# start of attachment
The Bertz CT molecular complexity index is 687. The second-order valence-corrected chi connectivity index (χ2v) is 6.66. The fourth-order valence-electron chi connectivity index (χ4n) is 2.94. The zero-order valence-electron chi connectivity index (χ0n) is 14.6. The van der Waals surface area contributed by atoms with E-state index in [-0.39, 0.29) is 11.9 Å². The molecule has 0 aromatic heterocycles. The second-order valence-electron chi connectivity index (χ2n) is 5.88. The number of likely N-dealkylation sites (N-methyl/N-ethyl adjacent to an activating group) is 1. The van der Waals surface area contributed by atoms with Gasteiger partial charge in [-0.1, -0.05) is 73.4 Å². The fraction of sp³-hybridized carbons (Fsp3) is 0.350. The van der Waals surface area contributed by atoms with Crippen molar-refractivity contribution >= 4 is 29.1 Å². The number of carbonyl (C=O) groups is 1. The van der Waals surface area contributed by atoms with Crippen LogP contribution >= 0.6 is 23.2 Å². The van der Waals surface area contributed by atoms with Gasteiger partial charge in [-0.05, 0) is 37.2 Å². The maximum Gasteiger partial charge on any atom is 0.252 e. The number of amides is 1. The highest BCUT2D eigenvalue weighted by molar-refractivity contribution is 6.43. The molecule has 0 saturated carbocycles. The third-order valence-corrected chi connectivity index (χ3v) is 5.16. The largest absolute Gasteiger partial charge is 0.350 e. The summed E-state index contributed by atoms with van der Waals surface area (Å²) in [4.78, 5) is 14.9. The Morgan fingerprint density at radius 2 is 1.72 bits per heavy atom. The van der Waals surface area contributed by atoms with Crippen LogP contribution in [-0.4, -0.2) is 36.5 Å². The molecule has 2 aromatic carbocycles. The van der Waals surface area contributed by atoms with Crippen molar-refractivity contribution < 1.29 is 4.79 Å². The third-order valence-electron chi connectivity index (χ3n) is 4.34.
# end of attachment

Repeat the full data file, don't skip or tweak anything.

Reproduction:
The Bertz CT molecular complexity index is 687. The second-order valence-corrected chi connectivity index (χ2v) is 6.66. The fourth-order valence-electron chi connectivity index (χ4n) is 2.94. The zero-order valence-electron chi connectivity index (χ0n) is 14.6. The van der Waals surface area contributed by atoms with E-state index in [-0.39, 0.29) is 11.9 Å². The molecule has 0 aromatic heterocycles. The second-order valence-electron chi connectivity index (χ2n) is 5.88. The number of likely N-dealkylation sites (N-methyl/N-ethyl adjacent to an activating group) is 1. The van der Waals surface area contributed by atoms with Gasteiger partial charge in [-0.1, -0.05) is 73.4 Å². The fraction of sp³-hybridized carbons (Fsp3) is 0.350. The van der Waals surface area contributed by atoms with Crippen molar-refractivity contribution >= 4 is 29.1 Å². The number of carbonyl (C=O) groups is 1. The van der Waals surface area contributed by atoms with Crippen LogP contribution >= 0.6 is 23.2 Å². The van der Waals surface area contributed by atoms with Gasteiger partial charge in [-0.05, 0) is 37.2 Å². The maximum Gasteiger partial charge on any atom is 0.252 e. The number of amides is 1. The highest BCUT2D eigenvalue weighted by molar-refractivity contribution is 6.43. The molecule has 0 saturated carbocycles. The third-order valence-corrected chi connectivity index (χ3v) is 5.16. The largest absolute Gasteiger partial charge is 0.350 e. The summed E-state index contributed by atoms with van der Waals surface area (Å²) in [4.78, 5) is 14.9. The Morgan fingerprint density at radius 2 is 1.72 bits per heavy atom. The van der Waals surface area contributed by atoms with Crippen LogP contribution in [-0.4, -0.2) is 36.5 Å². The molecule has 2 aromatic carbocycles. The van der Waals surface area contributed by atoms with Crippen molar-refractivity contribution < 1.29 is 4.79 Å². The third-order valence-electron chi connectivity index (χ3n) is 4.34.